William and Mary Law School

Japanese Festival

The Japanese love festivals (matsuri).  Tokyo has several impressive ones throughout the year, and so do the other prefectures.  My friend and I were lucky to attend a matsuri

The festival mood was strong.  Throngs of people were being directed by officers from the metro station to the shrine where the festival was taking place.  The crowd consisted mainly of young people dressed up in summer yukata. 

So what do you do at these festivals?  Eat, of course!  There was food, food, and more food.  Everything from Japanese fried chicken, skewered potato swirls, grilled squid, steak-on-a-stick, lemonade, and more.  Everything we tried was delicious.  Want my advice?  Start out by scoping out the festival grounds first.  Yes, I understand it is hot, and yes, I understand it is crowded and you can’t move.  But trust me, find out what you want to eat first and then go for those items.  Otherwise every other stall will look as delicious as the one before, and before you know it, you will have emptied the last yen out of your wallet and will be so stuffed you can’t move.  Left without a single yen because of your lack of strategic foresight, you will regret the day that you walked out of the matsuri before trying that grilled squid.  I’m not bitter-- I promise.  But I am an expert now, so trust me on this one.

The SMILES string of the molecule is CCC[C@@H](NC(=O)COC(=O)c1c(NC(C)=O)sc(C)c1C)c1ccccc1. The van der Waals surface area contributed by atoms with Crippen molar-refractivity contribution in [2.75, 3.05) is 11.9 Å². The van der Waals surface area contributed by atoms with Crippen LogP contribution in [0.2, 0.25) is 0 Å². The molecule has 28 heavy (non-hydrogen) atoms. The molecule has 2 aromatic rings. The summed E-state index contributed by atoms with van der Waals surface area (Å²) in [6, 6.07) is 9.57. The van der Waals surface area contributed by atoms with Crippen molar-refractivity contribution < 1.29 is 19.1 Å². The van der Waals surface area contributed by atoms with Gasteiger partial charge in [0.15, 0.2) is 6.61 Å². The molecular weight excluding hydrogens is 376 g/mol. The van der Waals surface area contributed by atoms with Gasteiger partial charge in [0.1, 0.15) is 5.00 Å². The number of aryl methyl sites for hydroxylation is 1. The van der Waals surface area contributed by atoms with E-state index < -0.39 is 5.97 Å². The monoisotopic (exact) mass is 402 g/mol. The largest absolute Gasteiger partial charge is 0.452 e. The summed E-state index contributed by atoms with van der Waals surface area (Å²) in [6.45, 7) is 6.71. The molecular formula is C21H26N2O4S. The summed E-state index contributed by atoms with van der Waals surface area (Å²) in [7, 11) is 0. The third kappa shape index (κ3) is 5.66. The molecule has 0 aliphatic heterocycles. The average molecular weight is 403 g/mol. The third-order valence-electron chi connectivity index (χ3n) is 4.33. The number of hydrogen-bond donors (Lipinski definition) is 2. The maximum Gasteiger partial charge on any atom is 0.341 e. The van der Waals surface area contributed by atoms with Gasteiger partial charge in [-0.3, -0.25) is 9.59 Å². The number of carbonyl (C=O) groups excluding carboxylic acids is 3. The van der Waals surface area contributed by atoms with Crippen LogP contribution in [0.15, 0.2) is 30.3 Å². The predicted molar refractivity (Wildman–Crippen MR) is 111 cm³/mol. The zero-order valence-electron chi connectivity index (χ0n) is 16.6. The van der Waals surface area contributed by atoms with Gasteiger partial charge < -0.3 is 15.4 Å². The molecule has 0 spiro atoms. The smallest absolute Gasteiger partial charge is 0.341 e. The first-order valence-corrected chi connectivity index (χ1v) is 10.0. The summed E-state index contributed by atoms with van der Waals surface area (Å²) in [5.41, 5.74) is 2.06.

In addition to food (yes, I know, what else could possibly matter?), there was also a haunted house?  I use a question mark because I am not entirely sure that is what it was, but that’s my best guess.  After getting elbowed left and right got old, which did does awfully quickly, we called it a night-- but not before taking pictures for your viewing pleasure.  Enjoy!

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